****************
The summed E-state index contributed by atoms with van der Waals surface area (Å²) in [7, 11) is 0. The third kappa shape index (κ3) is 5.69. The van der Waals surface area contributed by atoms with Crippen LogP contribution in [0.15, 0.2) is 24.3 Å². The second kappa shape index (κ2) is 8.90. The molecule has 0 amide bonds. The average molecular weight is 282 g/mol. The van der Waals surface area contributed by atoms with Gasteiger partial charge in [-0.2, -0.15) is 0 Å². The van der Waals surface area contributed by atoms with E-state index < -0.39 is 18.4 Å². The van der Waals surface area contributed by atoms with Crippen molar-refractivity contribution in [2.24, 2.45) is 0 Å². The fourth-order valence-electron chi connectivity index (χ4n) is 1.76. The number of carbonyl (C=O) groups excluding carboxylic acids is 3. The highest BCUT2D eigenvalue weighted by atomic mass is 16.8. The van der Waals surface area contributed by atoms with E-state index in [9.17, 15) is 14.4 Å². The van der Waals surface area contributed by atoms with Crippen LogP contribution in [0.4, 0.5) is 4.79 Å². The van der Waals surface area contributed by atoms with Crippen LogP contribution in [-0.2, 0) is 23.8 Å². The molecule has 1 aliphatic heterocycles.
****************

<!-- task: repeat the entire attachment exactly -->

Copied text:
The summed E-state index contributed by atoms with van der Waals surface area (Å²) in [7, 11) is 0. The third kappa shape index (κ3) is 5.69. The van der Waals surface area contributed by atoms with Crippen LogP contribution in [0.15, 0.2) is 24.3 Å². The second kappa shape index (κ2) is 8.90. The molecule has 0 amide bonds. The average molecular weight is 282 g/mol. The van der Waals surface area contributed by atoms with Gasteiger partial charge in [-0.2, -0.15) is 0 Å². The van der Waals surface area contributed by atoms with E-state index < -0.39 is 18.4 Å². The van der Waals surface area contributed by atoms with Crippen molar-refractivity contribution in [2.24, 2.45) is 0 Å². The fourth-order valence-electron chi connectivity index (χ4n) is 1.76. The number of carbonyl (C=O) groups excluding carboxylic acids is 3. The highest BCUT2D eigenvalue weighted by atomic mass is 16.8. The van der Waals surface area contributed by atoms with E-state index in [9.17, 15) is 14.4 Å². The van der Waals surface area contributed by atoms with Crippen LogP contribution in [0.4, 0.5) is 4.79 Å². The van der Waals surface area contributed by atoms with Crippen LogP contribution in [-0.2, 0) is 23.8 Å². The molecule has 1 aliphatic heterocycles.